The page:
Employment Guide

Job Searching

Students with Disabilities Career Exploration As a student with a disability, you may find that your additional attention to academic and other commitments require little time for career planning. Devoting time to looking beyond your disability at how your interests and skills lead to next steps is important. This process includes choosing a major and a career path that aligns with interests and skills and understanding how your disability may impact academic and employment settings. Meeting with a career coach can help with narrowing down your choices and help you choose a major that aligns best with you and your unique strengths, skills and traits. Logging into Handshake is the first step; set up your account and make an appointment to begin the career exploration process. Internship and Job Seeking Your first step in your internship or job search is to complete your profile in Handshake and learn how to search Handshake for positions appropriate to your skills and experiences and that are of interest to you. Your LinkedIn Profile is also critical to your job search success. Finally, never underestimate the power of your network — friends, family, faculty, staff, and others you meet as a college athlete. 70% of all jobs that people get can be attributed to personal networking. Handshake includes internships and job postings that are updated daily. As you search for positions, read the qualifications section to ensure you understand the requirements of the position. Many employers, particularly local, state and federal agencies, will include a statement about their commitment to hiring individuals with disabilities. Other helpful job, internship, and scholarship seeking sites include: • ABILITY Jobs • ABILITYE.com • Chronically Capable • disABLEDperson • Disability Employment Source • Galt Foundation • GettingHired.com • Hire Disability Solutions • Peak Performers • Recruit Disability • Talent Acquisition Portal • Getting Hired • Entry Point • The American Association of People with Disabilities Resumes and Cover Letters Resumes and cover letters are a great way to showcase and highlight your experiences and transferable skills. Think outside the box to how being comfortable with your disability is a skill that many students may not have. Employers want to see the experiences that make students stand out and are applicable to their industry. Cover letters are crafted based on your experiences and the individual job or internship you are applying for. You are encouraged and welcome to set up an appointment with a Career Counselor to assist with reviewing and editing your documents. Appointments can be made in Handshake.

Disclosure and Accommodations The Americans with Disabilities Act (ADA) is a nondiscrimination law which protects qualified individuals with disabilities. Title I of the the ADA prohibits discrimination on the basis of disability in recruitment, hiring, promotions, training, pay, social activities, and other privileges of employment. Disclosing your Disability Deciding when and how much information to disclose regarding your disability to an employer is a personal decision that will likely vary based on your specific disability and what type of accommodations you need. An employer may know that an applicant has a disability because it is obvious or the applicant voluntarily reveals the existence of one. The ADA restricts questions that can be asked about an applicant’s disability before If an applicant or employee indicates that an accommodation will be necessary in order to perform essential functions of the job, then the employer may ask what accommodation is needed. An applicant or employee with a disability must be able to perform all of the essential functions of the job, even with reasonable accommodations. Reasonable accommodations include any change or modification in the work environment that enables a qualified individual with a disability to enjoy equal employment opportunities and/or perform the essential functions of a position. To learn more, utilize these sites packed full of resources, tools, and best practices: ADA.gov A selection of technical assistance documents that provide an overview of the rights and responsibilities under the ADA and the Department’s implementing regulations. US Equal Employment Opportunity Commission A selection of technical assistance by EEOC who is responsible for enforcing non-discrimination laws within employment. Job Accommodation Network (JAN) The Job Accommodation Network (JAN) is the leading source of free, expert, and confidential guidance on workplace accommodations and disability employment issues. Employment of Workers with Disabilities - US Department of Labor This website provides access to information about the Fair Labor Standards Act section 14(c) employment and provides links to additional resources that workers with disabilities and/or their family members, employers, and advocates may find useful. Consider Taking Part in the Workforce Recruitment Program (WRP) The Workforce Recruitment Program (WRP) is a recruitment and referral program that connects federal and private-sector employers nationwide with highly motivated college students and recent graduates with disabilities who are eager to demonstrate their abilities in the workplace through summer or permanent jobs. If interested, contact Career Services, or apply on the UW-Stout WRP page. a job offer is made. Accommodations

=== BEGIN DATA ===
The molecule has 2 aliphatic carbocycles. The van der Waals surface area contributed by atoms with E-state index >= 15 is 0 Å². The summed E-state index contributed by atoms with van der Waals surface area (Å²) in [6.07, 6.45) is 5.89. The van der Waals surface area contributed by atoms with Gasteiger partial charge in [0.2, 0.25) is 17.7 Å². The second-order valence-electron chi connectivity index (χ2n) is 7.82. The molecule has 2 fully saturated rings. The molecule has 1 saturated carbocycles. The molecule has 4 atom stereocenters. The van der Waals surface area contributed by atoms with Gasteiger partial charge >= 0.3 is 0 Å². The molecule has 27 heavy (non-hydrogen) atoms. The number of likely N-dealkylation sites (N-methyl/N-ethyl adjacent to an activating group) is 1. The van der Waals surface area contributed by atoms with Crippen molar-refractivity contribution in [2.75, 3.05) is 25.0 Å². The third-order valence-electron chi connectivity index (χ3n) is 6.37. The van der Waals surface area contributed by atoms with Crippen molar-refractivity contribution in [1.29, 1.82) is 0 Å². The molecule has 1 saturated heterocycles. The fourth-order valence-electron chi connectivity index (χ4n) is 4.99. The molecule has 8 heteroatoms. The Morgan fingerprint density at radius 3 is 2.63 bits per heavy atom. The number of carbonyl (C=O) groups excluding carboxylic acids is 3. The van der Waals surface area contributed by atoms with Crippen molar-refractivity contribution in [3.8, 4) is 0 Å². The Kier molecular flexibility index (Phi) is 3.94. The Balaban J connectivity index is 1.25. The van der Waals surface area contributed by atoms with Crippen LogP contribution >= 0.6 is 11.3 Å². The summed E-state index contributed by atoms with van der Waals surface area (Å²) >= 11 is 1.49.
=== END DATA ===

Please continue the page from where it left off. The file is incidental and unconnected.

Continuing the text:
Made with FlippingBook - Online Brochure Maker